Monthly Archives: March 2014

Can we count on the river flows of the past to predict the future?

Fisherman at Warrior Point at Pyramid Lake

For 96 years of the 20th century [1900-1995], the Truckee River flowed an average of 579,000 acre-feet (at Vista near the Truckee Meadows Waste Water Plant). That average number represents a continuous flow of 800 cubic feet per second (CFS).  Our measurements of flow during the last century, of course, were made after many changes had already taken place in the Truckee River watershed.  A dam was already in place at Lake Tahoe and a large network of ditches, dikes, and diversions from the river were already in place throughout the Truckee Meadows and Washoe Valley.  And the nation’s first reclamation project was constructed between 1905 and 1917.

Today, however, the changes that are occurring to our river may go well beyond ditches, dams, and diversions.  The watershed is seeing an increase in temperature that may be unprecedented in thousands of years.  Higher temperatures will very likely lead to greater evaporation and less snow.  That leads us to ask: What is the chance that we’ll see an average Truckee River flow of 579,000 acre-feet in the  remaining 86 years of the 21st century?

 The Nettie, an expedition boat on the Truckee River, western Nevada, in 1867. Photo: Timothy O'Sullivan

The Nettie, an expedition boat on the Truckee River, western Nevada, in 1867. Photo: Timothy O’Sullivan

Some studies are saying that the entire west – not just the far southwest dependent on the Colorado River – are facing a moderate to serious drop in precipitation coupled with increasing temperatures that may result in streamflows dropping by as much as 25%.Projected Changes in Annual Runoff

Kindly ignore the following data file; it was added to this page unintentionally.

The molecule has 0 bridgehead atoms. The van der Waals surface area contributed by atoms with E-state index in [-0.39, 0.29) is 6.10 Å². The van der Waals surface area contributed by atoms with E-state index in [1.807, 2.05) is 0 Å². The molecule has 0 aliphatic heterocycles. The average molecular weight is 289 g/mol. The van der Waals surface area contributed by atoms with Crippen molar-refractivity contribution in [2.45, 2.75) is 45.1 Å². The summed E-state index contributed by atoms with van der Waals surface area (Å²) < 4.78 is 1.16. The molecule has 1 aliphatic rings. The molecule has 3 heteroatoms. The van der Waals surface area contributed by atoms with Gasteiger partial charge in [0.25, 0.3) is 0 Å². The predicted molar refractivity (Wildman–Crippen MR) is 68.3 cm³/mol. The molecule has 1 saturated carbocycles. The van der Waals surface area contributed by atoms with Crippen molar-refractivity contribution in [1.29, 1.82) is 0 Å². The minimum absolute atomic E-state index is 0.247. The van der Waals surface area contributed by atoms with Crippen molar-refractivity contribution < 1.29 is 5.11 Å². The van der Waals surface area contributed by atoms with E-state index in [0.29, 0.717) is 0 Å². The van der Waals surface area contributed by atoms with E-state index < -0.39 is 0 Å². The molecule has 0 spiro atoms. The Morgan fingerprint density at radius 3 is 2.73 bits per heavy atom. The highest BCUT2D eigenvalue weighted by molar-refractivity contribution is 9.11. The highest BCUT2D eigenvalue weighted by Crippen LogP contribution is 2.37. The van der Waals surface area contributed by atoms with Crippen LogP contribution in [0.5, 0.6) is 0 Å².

What worries many is that the decrease in river flows may have already started.  The Truckee River has already seen 14 years of “abnormal” dry conditions with only 2 years in that time frame seeing above average precipitation.  Drier than average conditions mean that water for Truckee River flows into Pyramid Lake are inadequate to keep up with natural evaporation rates.

Much of the worry about dry conditions has focused on the Colorado River and more recently on California.  In an article in “The Week” (theweek.com) the headline reads “The unprecedented water crisis in the American Southwest”, which focuses on the Colorado River.  Scientists are increasingly sounding the alarm of drying conditions affecting all who depend on the Colorado River.

“We can’t depend on history to project the future anymore,” said Carly Jerla, a geological hydrologist who closely monitors the Colorado. The river’s wet 20th century may have been an anomaly; in the 13 centuries before the 1900s, its flow was actually 15 percent lower. The current drought may also be the product of a wider pattern of climate change, signifying a barren future: Several global-warming studies predict that rising temperatures will reduce the river’s flow by up to 35 percent by 2050.

The articles on the continuing drought focus on the impacts to agriculture and the residents

The Derby Dam diverts Truckee River water from its natural course which goes to Pyramid Lake. Instead water flows into the Truckee Canal to the Carson River.

The Derby Dam diverts Truckee River water from its natural course which goes to Pyramid Lake. Instead water flows into the Truckee Canal to the Carson River.